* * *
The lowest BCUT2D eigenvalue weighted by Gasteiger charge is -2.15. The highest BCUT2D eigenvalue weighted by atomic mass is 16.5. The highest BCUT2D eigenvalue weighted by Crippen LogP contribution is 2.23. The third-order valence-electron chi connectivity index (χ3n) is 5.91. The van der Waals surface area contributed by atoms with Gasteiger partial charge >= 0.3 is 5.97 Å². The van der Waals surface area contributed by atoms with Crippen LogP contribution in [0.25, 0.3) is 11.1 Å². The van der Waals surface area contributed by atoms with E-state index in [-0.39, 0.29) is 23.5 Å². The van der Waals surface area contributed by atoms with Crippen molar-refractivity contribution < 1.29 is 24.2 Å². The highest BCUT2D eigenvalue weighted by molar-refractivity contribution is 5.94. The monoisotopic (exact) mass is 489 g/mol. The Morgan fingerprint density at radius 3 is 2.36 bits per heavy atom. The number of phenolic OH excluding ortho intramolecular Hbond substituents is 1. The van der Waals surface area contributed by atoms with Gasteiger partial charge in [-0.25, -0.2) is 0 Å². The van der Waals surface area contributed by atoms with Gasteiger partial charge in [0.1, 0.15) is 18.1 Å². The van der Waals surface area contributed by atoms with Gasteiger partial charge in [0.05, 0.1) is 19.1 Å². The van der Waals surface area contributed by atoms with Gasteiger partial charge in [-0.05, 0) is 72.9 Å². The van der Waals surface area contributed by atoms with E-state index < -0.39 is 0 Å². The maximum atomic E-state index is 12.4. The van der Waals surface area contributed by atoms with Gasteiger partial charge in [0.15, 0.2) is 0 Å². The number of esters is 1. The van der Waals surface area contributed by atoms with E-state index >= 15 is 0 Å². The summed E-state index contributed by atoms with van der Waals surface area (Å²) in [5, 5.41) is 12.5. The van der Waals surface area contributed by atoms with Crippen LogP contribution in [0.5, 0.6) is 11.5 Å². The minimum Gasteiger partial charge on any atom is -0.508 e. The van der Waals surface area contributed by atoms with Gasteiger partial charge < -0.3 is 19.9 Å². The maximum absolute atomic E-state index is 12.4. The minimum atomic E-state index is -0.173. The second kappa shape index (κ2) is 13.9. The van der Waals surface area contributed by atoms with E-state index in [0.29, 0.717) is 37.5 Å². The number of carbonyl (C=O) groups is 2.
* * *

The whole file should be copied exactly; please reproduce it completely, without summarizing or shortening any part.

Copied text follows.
The lowest BCUT2D eigenvalue weighted by Gasteiger charge is -2.15. The highest BCUT2D eigenvalue weighted by atomic mass is 16.5. The highest BCUT2D eigenvalue weighted by Crippen LogP contribution is 2.23. The third-order valence-electron chi connectivity index (χ3n) is 5.91. The van der Waals surface area contributed by atoms with Gasteiger partial charge >= 0.3 is 5.97 Å². The van der Waals surface area contributed by atoms with Crippen LogP contribution in [0.25, 0.3) is 11.1 Å². The van der Waals surface area contributed by atoms with E-state index in [-0.39, 0.29) is 23.5 Å². The van der Waals surface area contributed by atoms with Crippen molar-refractivity contribution < 1.29 is 24.2 Å². The highest BCUT2D eigenvalue weighted by molar-refractivity contribution is 5.94. The monoisotopic (exact) mass is 489 g/mol. The Morgan fingerprint density at radius 3 is 2.36 bits per heavy atom. The number of phenolic OH excluding ortho intramolecular Hbond substituents is 1. The van der Waals surface area contributed by atoms with Gasteiger partial charge in [-0.25, -0.2) is 0 Å². The van der Waals surface area contributed by atoms with Gasteiger partial charge in [0.1, 0.15) is 18.1 Å². The van der Waals surface area contributed by atoms with Gasteiger partial charge in [0.05, 0.1) is 19.1 Å². The van der Waals surface area contributed by atoms with Gasteiger partial charge in [-0.05, 0) is 72.9 Å². The van der Waals surface area contributed by atoms with E-state index < -0.39 is 0 Å². The maximum atomic E-state index is 12.4. The van der Waals surface area contributed by atoms with Gasteiger partial charge in [0.15, 0.2) is 0 Å². The number of esters is 1. The van der Waals surface area contributed by atoms with E-state index >= 15 is 0 Å². The summed E-state index contributed by atoms with van der Waals surface area (Å²) in [5, 5.41) is 12.5. The van der Waals surface area contributed by atoms with Crippen LogP contribution in [0.5, 0.6) is 11.5 Å². The minimum Gasteiger partial charge on any atom is -0.508 e. The van der Waals surface area contributed by atoms with Gasteiger partial charge < -0.3 is 19.9 Å². The maximum absolute atomic E-state index is 12.4. The minimum atomic E-state index is -0.173. The second kappa shape index (κ2) is 13.9. The van der Waals surface area contributed by atoms with E-state index in [0.29, 0.717) is 37.5 Å². The number of carbonyl (C=O) groups is 2.